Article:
By JOHN T. WARD
The Red Bank Redevelopment Agency began sorting through concept plans for possible new senior citizen and recreation facilities Tuesday.
Added to the “fix it now” demand by advocates of a stand-alone Senior Center was a new one: leave the outdoor basketball courts at Count Basie Fields alone.
The entry gate and playground at Count Basie Fields would be replaced with new facilities under a proposal. Below, Kapoor provided cost estimates for the various options. (Photo by John T. Ward. Click to enlarge.)
“There definitely is an issue with removing the basketball courts,” said John Street resident Craig Dolan, a youth coach and parent who’s often at the park three nights a week. “They are packed” with players, he said.
“We go through there at night, and people are playing late into the night,” said Marjorie Lane, of Tower Hill Avenue. “They won’t be able to do that with a closed facility.”
Pradeep Kapoor, a partner in DMR Architects, a firm that specializes in municipal projects, described the five concept plans he came up with in response to an assignment given just a month ago and delivered to the agency shortly before the meeting. They called for:
• Restoring the Senior Center on Shrewsbury Avenue to its pre-damage layout with needed code upgrades.
Cost: $1.4 million. Estimated construction time: Four months.
• Restoring the Senior Center, with modest changes.
Cost: $1.5 million. Estimated construction time: Five months.
• Redeveloping the Shrewsbury Avenue property as a three-floor senior center and rec center, with grade-level parking beneath most of the structure, and an elevator.
Cost: $9.8 million. Estimated construction time: 14 months.
• Building a combined rec center and senior center on one level at the southern entrance to Count Basie Fields, incorporating a gymnasium, meeting and activity spaces, snack stand and restrooms.
Cost: $8.7 million. Estimated construction time: 12 months.
• Building a rec center, but no senior center, at Basie.
Cost: $5 million. Estimated construction time: 12 months.
Ziad Shehady, serving as agency executive director pending replacement since he announced his resignation at the agency’s monthly meeting in February, said the cost estimates were based on “raw data” and cautioned against “anyone comparing these numbers apples to apples.”
The most expensive option appeared to have little or no support, with most attention during the Zoom meeting on the Count Basie facilities.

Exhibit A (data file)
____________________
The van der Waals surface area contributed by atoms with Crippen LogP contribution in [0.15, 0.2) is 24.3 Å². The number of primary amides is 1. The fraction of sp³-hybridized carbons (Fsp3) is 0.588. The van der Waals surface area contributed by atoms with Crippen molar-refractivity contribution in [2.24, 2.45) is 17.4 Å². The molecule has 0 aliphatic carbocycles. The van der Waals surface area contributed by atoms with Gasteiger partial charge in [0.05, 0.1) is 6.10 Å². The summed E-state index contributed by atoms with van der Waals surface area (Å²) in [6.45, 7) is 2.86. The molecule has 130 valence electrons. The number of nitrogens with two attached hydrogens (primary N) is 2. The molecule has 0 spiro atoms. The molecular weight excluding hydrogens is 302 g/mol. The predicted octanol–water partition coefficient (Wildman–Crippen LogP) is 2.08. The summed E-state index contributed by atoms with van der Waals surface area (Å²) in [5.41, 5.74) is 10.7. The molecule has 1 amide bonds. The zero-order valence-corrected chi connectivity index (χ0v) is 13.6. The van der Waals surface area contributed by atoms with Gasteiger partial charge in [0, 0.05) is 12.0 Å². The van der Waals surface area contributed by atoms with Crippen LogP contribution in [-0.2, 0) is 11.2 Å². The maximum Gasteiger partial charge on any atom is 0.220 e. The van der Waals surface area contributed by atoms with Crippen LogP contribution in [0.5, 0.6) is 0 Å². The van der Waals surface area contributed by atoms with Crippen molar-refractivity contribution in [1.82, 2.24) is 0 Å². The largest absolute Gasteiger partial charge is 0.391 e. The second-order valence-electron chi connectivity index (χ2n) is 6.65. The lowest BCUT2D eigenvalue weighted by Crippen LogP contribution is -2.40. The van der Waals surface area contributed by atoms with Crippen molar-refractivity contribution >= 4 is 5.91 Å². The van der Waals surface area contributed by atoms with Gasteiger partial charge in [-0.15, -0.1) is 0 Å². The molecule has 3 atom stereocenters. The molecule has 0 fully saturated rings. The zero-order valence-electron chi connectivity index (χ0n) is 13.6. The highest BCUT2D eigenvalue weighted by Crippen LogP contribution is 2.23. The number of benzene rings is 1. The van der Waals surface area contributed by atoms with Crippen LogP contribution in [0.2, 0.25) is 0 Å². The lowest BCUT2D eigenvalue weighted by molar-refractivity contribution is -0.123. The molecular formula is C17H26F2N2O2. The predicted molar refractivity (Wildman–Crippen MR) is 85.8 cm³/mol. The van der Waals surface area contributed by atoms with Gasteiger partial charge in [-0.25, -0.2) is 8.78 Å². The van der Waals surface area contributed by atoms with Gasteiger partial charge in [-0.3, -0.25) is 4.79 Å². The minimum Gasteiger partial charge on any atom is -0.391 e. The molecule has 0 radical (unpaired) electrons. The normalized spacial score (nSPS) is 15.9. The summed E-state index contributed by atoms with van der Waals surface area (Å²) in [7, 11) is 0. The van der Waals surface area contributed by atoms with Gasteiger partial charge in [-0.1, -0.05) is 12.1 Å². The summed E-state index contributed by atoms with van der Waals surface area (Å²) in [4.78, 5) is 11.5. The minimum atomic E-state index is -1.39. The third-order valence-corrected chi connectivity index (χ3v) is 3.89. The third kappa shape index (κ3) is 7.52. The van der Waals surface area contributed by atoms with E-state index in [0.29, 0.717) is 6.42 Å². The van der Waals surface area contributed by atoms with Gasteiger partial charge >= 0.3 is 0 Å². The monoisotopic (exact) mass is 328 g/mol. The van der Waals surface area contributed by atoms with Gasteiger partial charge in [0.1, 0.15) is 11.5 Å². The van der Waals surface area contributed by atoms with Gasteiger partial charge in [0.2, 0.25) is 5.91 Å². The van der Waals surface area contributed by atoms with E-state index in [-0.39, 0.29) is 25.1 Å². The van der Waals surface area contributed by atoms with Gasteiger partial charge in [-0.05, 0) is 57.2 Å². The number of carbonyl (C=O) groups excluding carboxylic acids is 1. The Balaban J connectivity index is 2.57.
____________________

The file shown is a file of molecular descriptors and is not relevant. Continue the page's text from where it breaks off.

In addition, commentary during the session was notably less rancorous than at recent agency meetings and rallies organized to press town officials to leave the Senior Center in its present riverfront location and dedicated to use by seniors.
The facility has been closed for the past two years following a burst fire sprinkler.
Tiffaney Harris, a leader in the “fix it now” drive for the Senior Center, divided her response.
“The Senior Center should be by itself, as we’ve been saying all along,” Harris said. “As for a rec center at Count Basie, that should also be by itself.”
“I am not for taking away the four basketball courts outside,” she added. “At night, those basketball courts are packed, packed with people playing.”
Building the rec center at Basie would also add restrooms for use by game players and spectators even when the rest of the facility is closed, Harris and others noted.
“I kind of like the first two Senior Center options,” said local activist Ben Forest. “One of the really powerful things about the Senior Center location is its location.”
The combined facility at Count Basie is “just too big,” he said.
“I do realize that an indoor basketball court is vastly different than an outdoor one,” said Councilwoman and agency member Kate Triggiano. But speaking “as a parent,” she noted that an indoor basketball court could also be used for dodge ball, volleyball and gymnastics.
“It really would open us to a variety of programs we can’t do now, especially in all weather conditions,” she said.
“I like that we took the time to explore all of the options that were available,” said Nancy Blackwood, of Chestnut Street. “This is a very healthy process.”
Agency Chairman David Huber said the cost estimates would be forwarded to the advisory board’s financial advisors, with a response possible at the next monthly meeting April 27.
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